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No longer a referendum on Obama 

A truism of American presidential politics is that elections involving an incumbent standing for reelection are driven almost entirely by voters' analyses of the performance of that president. When that president has overseen a poor economy or has failed to meet the electorate's expectations in other policy areas, the president's chances are generally doomed; when the economy is humming and the needs of the people have otherwise been met, the president typically glides to reelection.

However, this truism (one grounded in empirical research) is always accompanied by a caveat. Retrospective voting drives the outcome of an election with an incumbent unless the election somehow becomes framed as a choice between two competing alternatives — the incumbent and his challenger. Because of the missteps of Mitt Romney and the aggressive campaign of Barack Obama, this week Romney was fleshed out as an alternative to the president — and a deeply problematic one at that. If Obama goes on to win reelection in November, this week set the stage for the incumbent to overcome history and political truism.

Until then, election 2012 had followed the rote script for an election with an incumbent in the field. The president's personal likability had propped up his standing to some degree. More importantly, the Obama campaign had done a good job of contextualizing the economic situation on the incumbent's watch, arguing that unemployment would have been considerably worse if not for the president's actions. Still, the campaign was primarily about the president, his policy decisions, and the performance of the sluggish economy on his watch.

Suddenly, this week, the campaign was all about Mitt Romney. First, a series of investigative reports raised questions about whether Romney has been truthful about his retirement from Bain Capital, the venture capital firm that he helped found. Romney has claimed to have departed Bain in 1999 to go "save" the 2002 Winter Olympics; importantly, this precedes the most controversial actions by Bain that resulted in factory closures and outsourcing. A series of SEC filings indicate, however, that Romney remained a principal at the company into 2002.

The questions about his tenure at Bain Capital and his ties to outsourcing have clearly eroded his standing in swing states. However, it appears that the suggestion by Obama campaign communications director Stephanie Cutter that Romney may have committed a felony because of disparities in these SEC reports and other documents caused the presumptive GOP nominee to blow a gasket. His campaign quickly scheduled five interviews on Friday afternoon to address the charges. Instead of clarifying his resume's muddiness, however, Romney weakly demanded an apology from President Obama for his campaign's tactics.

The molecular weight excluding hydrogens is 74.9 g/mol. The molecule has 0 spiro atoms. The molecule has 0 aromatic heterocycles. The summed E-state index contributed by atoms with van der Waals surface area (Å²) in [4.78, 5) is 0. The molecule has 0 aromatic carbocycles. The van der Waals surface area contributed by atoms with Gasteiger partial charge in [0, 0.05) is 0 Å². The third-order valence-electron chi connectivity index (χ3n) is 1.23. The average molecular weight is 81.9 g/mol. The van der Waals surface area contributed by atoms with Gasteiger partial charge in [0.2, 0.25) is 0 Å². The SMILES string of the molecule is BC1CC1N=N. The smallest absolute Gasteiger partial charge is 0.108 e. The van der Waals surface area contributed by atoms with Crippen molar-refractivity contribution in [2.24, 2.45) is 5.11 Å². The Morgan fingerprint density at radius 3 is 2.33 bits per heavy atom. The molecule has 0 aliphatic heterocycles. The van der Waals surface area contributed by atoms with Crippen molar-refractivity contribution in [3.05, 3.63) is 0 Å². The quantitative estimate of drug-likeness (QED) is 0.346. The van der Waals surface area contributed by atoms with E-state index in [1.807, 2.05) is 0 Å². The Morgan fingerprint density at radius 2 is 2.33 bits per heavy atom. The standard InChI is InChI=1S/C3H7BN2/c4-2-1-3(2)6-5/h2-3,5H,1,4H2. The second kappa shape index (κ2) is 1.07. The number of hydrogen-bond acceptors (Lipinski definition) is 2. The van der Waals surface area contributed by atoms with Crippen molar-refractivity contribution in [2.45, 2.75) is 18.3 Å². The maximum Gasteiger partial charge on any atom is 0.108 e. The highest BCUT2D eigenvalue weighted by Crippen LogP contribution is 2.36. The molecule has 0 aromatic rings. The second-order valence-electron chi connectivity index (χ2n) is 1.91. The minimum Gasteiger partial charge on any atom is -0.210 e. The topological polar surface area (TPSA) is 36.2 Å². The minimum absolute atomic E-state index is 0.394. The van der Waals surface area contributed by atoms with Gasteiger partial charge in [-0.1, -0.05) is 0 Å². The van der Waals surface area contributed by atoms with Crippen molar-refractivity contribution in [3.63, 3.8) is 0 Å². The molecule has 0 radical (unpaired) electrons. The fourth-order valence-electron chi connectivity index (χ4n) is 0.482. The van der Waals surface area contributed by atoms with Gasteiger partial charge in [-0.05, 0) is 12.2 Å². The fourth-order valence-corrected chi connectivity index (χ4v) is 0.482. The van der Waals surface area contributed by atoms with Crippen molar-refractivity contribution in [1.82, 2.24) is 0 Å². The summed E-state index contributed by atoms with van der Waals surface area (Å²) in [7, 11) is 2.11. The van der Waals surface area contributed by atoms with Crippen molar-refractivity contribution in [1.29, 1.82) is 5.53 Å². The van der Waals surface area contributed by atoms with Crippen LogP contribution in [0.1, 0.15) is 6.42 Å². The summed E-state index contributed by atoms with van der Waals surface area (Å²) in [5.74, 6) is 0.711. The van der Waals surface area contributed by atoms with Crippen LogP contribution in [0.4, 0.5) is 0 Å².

Smelling blood, on Saturday morning, the Obama campaign released one of the more memorable campaign advertisements in years. It masterfully contrasted Romney awkwardly singing "America the Beautiful" with his record in pushing jobs out of America. In addition to smartly reiterating the outsourcing charges, the ad also highlights Romney's personal oddness. I had a flashback to a Des Moines event in 2008 where Romney painfully forgot the words to that same song meant to serve as a crescendo to his speech.

Things only became worse on Sunday morning as Romney surrogate Ed Gillespie attempted to explain the questionable paper trail by saying that Romney had "retired retroactively" from Bain, creating an instant classic in campaignspeak.

At the same time, another ghost from the GOP primary season reappeared. In the spring, Romney's stubbornness about the release of tax returns nearly cost him the nomination. Bleeding badly, he finally released his 2010 return (and will release 2011 as well when it is eventually filed). That action solved the problem for the short run. However, the issue is back as Republicans and Democrats alike are wondering aloud about the release of tax returns going back to the Bain days and suggesting that troubling information must be in the tax returns.

Romney may well clarify his timeline with Bain in a satisfactory manner and he may well release a series of tax returns that, while highlighting his wealth, do no additional harm to his campaign. But, the events of this week make certain that Election 2012 will be a race between two candidates — each with positive and negative attributes — rather than a retrospective analysis of one incumbent.

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